A mild-mannered accountant from 9-5, Julie’s Frayn’s writer alter-ego comes to life in the off hours. When she isn’t counting beans or making things up in her head, she is mother to two perfect adults. Julie’s first novel, Suicide City, A Love Story, can be found on Smashwords and Amazon.
It was a typical Thanksgiving in 2002. Or maybe it was 2003. 2004? Whatever the year, my kids were young ‘uns, not the full grown adults they are today. It was a time of innocence and wonder. A time of learning and discovery. A time when they bought their mothers ‘interpretation’ about life. A time before they googled everything I said on their darned smart phones and flashed the tiny screen at me, eyebrows raised, to say, hah! Liar…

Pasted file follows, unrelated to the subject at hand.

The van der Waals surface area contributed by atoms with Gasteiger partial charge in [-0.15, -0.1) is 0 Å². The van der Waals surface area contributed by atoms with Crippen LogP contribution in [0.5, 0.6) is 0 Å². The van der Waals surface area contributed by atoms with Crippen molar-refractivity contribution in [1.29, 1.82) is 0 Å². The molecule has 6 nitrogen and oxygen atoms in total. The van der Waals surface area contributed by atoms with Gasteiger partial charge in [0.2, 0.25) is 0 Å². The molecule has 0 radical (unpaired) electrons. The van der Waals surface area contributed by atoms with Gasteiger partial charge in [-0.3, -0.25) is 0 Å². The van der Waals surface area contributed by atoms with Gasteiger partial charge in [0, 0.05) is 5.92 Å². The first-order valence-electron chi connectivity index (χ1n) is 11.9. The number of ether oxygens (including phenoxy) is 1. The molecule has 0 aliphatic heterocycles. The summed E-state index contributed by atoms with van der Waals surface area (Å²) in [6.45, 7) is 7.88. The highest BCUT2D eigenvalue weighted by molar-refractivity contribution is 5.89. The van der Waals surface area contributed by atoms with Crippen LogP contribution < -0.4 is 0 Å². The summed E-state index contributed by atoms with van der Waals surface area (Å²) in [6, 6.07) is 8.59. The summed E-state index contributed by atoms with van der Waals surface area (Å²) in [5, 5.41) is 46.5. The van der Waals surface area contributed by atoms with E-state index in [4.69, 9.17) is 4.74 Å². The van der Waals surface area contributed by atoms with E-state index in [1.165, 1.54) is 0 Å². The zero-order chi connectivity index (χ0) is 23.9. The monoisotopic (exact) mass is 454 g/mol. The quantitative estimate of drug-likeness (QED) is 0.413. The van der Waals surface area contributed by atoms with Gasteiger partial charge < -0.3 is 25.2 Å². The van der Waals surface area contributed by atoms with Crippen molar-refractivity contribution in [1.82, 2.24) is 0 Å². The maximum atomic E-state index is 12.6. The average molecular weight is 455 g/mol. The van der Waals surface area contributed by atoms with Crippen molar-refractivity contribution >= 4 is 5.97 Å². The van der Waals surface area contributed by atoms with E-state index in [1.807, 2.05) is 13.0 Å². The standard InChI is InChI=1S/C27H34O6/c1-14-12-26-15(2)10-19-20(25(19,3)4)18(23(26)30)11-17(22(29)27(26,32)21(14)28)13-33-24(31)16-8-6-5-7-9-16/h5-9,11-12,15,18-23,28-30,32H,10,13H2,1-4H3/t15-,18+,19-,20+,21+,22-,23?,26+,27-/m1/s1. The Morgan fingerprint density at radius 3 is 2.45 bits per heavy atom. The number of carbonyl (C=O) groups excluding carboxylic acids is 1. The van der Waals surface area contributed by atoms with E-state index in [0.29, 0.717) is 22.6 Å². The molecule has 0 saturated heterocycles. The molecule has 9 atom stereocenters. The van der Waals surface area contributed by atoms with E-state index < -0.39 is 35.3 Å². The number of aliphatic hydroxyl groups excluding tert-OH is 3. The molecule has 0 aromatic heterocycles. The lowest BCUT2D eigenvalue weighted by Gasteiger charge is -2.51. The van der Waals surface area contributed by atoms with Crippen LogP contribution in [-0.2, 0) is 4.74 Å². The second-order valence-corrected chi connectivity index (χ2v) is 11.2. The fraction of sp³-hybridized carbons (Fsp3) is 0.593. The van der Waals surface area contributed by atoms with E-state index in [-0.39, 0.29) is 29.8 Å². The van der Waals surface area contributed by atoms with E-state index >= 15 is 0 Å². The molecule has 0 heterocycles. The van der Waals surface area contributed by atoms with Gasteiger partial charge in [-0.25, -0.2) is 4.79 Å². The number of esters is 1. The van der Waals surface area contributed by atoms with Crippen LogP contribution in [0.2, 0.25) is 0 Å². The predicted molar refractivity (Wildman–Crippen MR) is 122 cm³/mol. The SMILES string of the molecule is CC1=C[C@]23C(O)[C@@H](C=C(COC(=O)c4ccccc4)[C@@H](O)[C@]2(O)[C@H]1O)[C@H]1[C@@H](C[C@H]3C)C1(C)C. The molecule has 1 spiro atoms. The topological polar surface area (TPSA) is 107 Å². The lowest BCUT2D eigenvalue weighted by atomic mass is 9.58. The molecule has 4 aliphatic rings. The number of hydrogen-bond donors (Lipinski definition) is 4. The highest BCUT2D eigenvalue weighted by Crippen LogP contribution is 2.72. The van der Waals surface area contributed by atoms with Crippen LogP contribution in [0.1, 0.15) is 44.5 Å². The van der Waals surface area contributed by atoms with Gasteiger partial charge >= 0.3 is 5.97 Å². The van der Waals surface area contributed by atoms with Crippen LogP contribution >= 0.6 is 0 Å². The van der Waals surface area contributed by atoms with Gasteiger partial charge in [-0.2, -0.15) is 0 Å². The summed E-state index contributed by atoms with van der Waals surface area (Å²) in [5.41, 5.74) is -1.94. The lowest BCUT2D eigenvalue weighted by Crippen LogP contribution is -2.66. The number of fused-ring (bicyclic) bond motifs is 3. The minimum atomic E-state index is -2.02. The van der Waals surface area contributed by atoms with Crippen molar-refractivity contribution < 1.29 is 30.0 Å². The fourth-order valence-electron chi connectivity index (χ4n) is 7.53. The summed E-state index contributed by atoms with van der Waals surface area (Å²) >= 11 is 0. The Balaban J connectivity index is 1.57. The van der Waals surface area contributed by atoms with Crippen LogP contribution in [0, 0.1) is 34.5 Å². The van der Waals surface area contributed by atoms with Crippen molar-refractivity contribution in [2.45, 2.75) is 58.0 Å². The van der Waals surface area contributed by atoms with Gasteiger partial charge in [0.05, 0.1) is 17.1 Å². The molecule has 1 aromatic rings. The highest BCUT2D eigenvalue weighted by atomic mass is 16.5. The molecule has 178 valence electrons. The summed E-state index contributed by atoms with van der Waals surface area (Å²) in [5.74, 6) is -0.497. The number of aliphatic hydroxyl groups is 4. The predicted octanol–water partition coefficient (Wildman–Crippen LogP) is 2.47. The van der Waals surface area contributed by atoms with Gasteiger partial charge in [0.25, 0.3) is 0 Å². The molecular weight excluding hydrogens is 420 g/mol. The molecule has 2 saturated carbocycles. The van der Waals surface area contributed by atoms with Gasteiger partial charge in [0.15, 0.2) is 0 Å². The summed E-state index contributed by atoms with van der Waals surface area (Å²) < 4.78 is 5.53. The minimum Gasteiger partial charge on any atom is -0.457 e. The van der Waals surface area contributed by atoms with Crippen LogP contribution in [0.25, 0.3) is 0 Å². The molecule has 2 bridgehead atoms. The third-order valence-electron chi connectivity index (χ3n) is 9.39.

That thanksgiving was a first for us. We got a free-range, organic turkey. The thing cost more than ninety dollars. ‘Free’ my as…paragus.
When I ripped open the bag I was surprised to find the neck intact and still attached to the bird – not dismembered and shoved into its body with the organs in that little parchment bag. How kind of turkeys to be born with their guts neatly arranged that way, eh? So much easier for us carnivores to pull those gizzards out before roasting their tasty bodies up twice a year.
The kids were hovering, always fascinated and a little grossed out by the turkey cleaning and stuffing process. Their eyes were as big as mine when they discovered that neck, pink and tubular, slightly arced, hanging a good six inches out of the bird.
“What is THAT?” My daughter stood back and pointed.
“Gross!” My son made a silly face.
In my know-it-all voice, I said:
Chimes of “Ew!” and “MOTHER!” filled the air.
That year I was thankful my kids inherited my sick sense of humour.
Saves on therapy.
Any cooking turkey stories out there?
What have you done lately that’ll put your child on the fast track to therapy?